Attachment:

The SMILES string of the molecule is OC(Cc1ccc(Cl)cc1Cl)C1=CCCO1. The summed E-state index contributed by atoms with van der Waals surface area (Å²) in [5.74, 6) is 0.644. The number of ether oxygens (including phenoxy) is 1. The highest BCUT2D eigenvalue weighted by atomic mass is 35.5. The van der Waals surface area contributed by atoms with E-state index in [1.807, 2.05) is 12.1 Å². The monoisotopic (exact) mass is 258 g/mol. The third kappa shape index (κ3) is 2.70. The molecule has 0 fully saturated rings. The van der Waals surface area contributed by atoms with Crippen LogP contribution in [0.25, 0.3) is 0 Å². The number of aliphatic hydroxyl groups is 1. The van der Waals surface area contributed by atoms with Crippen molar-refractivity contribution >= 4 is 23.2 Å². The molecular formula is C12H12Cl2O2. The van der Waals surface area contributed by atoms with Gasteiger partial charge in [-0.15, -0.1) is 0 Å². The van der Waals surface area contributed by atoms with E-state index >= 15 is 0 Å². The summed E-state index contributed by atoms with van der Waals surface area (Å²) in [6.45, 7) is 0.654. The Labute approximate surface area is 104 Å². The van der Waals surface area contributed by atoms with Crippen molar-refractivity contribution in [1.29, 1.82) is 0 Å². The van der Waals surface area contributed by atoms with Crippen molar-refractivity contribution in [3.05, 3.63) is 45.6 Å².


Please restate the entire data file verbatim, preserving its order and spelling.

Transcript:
The SMILES string of the molecule is OC(Cc1ccc(Cl)cc1Cl)C1=CCCO1. The summed E-state index contributed by atoms with van der Waals surface area (Å²) in [5.74, 6) is 0.644. The number of ether oxygens (including phenoxy) is 1. The highest BCUT2D eigenvalue weighted by atomic mass is 35.5. The van der Waals surface area contributed by atoms with E-state index in [1.807, 2.05) is 12.1 Å². The monoisotopic (exact) mass is 258 g/mol. The third kappa shape index (κ3) is 2.70. The molecule has 0 fully saturated rings. The van der Waals surface area contributed by atoms with Crippen LogP contribution in [0.25, 0.3) is 0 Å². The number of aliphatic hydroxyl groups is 1. The van der Waals surface area contributed by atoms with Crippen molar-refractivity contribution >= 4 is 23.2 Å². The molecular formula is C12H12Cl2O2. The van der Waals surface area contributed by atoms with Gasteiger partial charge in [-0.15, -0.1) is 0 Å². The van der Waals surface area contributed by atoms with E-state index >= 15 is 0 Å². The summed E-state index contributed by atoms with van der Waals surface area (Å²) in [6.45, 7) is 0.654. The Labute approximate surface area is 104 Å². The van der Waals surface area contributed by atoms with Crippen molar-refractivity contribution in [1.29, 1.82) is 0 Å². The van der Waals surface area contributed by atoms with Crippen molar-refractivity contribution in [3.05, 3.63) is 45.6 Å².